Arizona and New Mexico fail in educational attainment in the US’ Four Corners

Courtney Lane

The US Four Corners region comprises Utah, Colorado, New Mexico and Arizona. Together, these four states are known for their outdoorsy life and places of intense nature.

Other than that, the Four Corners can also concentrate a lot of the country’s inequality according to the latest data from the US census.

Look at educational attainment of the economically active layer of the population, aged 25 to 64 years old, both Arizona and New Mexico’s populations peak at “Some College or associate’s degree.” These states’ populations tend to be less educated and have a higher unemployment rate.

Arizona’s Unemployment rate for the 25-64 age group is at 4 percent; however, of people who have obtained a bachelor’s degree, only 2.7 percent are unemployed compared to “some or associate’s degree” at 3.8 percent.

The four corners education level among citizens aged 25-64 (Source:

New Mexico’s Unemployment rate for those at 25-64 is 5 percent; however, of people who have obtained a bachelor’s this number is 2.6 percent compared to “some or associate’s degree” at 4.9 percent

Colorado and Utah, otherwise, had more citizens completing a bachelor’s degree. Colorado’s unemployment rate is significantly less than Arizona and New Mexico at 3.1 per cent for people aged 25-64. Utah is in similar standings with an unemployment rate of 2.1 per cent.

Utah and Colorado also have higher family incomes. People living in these states tend to finish their college degrees. In contrast, in New Mexico and Arizona, the household income is lower, and individuals are less likely to finish their four-year degrees or have any degree.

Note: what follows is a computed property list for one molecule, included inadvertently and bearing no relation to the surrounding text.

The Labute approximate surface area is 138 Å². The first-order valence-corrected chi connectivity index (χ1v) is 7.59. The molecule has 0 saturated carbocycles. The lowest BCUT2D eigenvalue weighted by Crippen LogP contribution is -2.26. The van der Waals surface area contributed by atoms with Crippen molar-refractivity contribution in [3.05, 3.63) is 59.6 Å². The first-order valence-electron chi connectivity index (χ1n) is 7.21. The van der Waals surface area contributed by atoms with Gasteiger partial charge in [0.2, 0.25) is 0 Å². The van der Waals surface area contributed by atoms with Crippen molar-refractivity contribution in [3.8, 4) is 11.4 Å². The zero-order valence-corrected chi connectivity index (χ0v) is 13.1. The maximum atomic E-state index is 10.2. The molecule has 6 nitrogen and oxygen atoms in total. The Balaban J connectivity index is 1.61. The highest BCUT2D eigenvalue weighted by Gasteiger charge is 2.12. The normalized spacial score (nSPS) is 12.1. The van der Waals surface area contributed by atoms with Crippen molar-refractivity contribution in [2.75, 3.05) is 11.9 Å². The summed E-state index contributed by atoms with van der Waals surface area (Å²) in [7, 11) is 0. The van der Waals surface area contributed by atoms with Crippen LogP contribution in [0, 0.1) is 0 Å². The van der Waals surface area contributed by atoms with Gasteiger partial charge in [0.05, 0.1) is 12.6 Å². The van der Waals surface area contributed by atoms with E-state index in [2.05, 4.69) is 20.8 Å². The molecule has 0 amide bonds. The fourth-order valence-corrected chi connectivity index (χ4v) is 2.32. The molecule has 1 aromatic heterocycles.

In Utah, 85.9 percent of those with a bachelor’s degree participate in the workforce. This relatively high rate keeps their family income over the national poverty level and allows people to pay off their loans and save more money for their kids’ college. These kids will also be more likely to complete a bachelor’s degree since there is a less financial burden.

In Colorado, 88 percent of those with a bachelor’s degree participate in the workforce, creating a similar structure to Utah’s; keeping the majority of the population out of poverty or, at the very least, above the poverty level.

However, when looking in the other two states, New Mexico has 45 percent of its workforce living below poverty level. 73.8 percent of the population doesn’t have a bachelor’s degree as just over half of the population below poverty.

In Arizona there is a similar trend. With 47.3 percent of people living below the national poverty line while 70 percent of the population did not complete their higher education. Again, this is probably due to the fact that many families do not have the money to send their kids to school.

The data showed that the situation in Four Corners has a lot to improve in terms of education attainment as reflective of higher salaries. It is safe to say not only does the location matter, but the funding put into public, free education is not enough for residents complete their degrees and thus push salaries up.

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